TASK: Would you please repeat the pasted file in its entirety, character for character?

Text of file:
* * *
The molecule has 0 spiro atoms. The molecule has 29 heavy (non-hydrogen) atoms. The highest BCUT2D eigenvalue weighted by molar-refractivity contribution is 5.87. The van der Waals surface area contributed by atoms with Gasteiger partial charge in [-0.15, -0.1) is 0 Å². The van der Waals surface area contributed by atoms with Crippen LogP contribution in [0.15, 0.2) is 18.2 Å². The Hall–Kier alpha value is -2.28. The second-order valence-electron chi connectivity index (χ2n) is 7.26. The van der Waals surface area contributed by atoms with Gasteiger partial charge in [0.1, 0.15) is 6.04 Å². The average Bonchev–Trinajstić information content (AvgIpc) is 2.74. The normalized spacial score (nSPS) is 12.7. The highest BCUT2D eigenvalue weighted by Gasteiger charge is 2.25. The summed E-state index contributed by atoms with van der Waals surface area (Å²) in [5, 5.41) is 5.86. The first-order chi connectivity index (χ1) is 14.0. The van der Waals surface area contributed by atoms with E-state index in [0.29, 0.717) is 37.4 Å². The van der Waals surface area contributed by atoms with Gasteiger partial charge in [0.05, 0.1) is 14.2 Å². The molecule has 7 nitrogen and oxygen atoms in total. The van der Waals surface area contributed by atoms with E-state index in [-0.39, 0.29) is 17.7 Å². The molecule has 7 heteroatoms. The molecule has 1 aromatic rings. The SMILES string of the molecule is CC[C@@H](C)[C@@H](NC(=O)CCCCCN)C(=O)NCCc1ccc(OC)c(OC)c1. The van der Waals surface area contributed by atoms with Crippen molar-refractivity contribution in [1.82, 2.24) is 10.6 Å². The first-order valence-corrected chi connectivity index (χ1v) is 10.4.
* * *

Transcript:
The molecule has 0 spiro atoms. The molecule has 29 heavy (non-hydrogen) atoms. The highest BCUT2D eigenvalue weighted by molar-refractivity contribution is 5.87. The van der Waals surface area contributed by atoms with Gasteiger partial charge in [-0.15, -0.1) is 0 Å². The van der Waals surface area contributed by atoms with Crippen LogP contribution in [0.15, 0.2) is 18.2 Å². The Hall–Kier alpha value is -2.28. The second-order valence-electron chi connectivity index (χ2n) is 7.26. The van der Waals surface area contributed by atoms with Gasteiger partial charge in [0.1, 0.15) is 6.04 Å². The average Bonchev–Trinajstić information content (AvgIpc) is 2.74. The normalized spacial score (nSPS) is 12.7. The highest BCUT2D eigenvalue weighted by Gasteiger charge is 2.25. The summed E-state index contributed by atoms with van der Waals surface area (Å²) in [5, 5.41) is 5.86. The first-order chi connectivity index (χ1) is 14.0. The van der Waals surface area contributed by atoms with E-state index in [0.29, 0.717) is 37.4 Å². The van der Waals surface area contributed by atoms with Gasteiger partial charge in [0.05, 0.1) is 14.2 Å². The molecule has 7 nitrogen and oxygen atoms in total. The van der Waals surface area contributed by atoms with E-state index in [-0.39, 0.29) is 17.7 Å². The molecule has 7 heteroatoms. The molecule has 1 aromatic rings. The SMILES string of the molecule is CC[C@@H](C)[C@@H](NC(=O)CCCCCN)C(=O)NCCc1ccc(OC)c(OC)c1. The van der Waals surface area contributed by atoms with Crippen molar-refractivity contribution in [1.82, 2.24) is 10.6 Å². The first-order valence-corrected chi connectivity index (χ1v) is 10.4.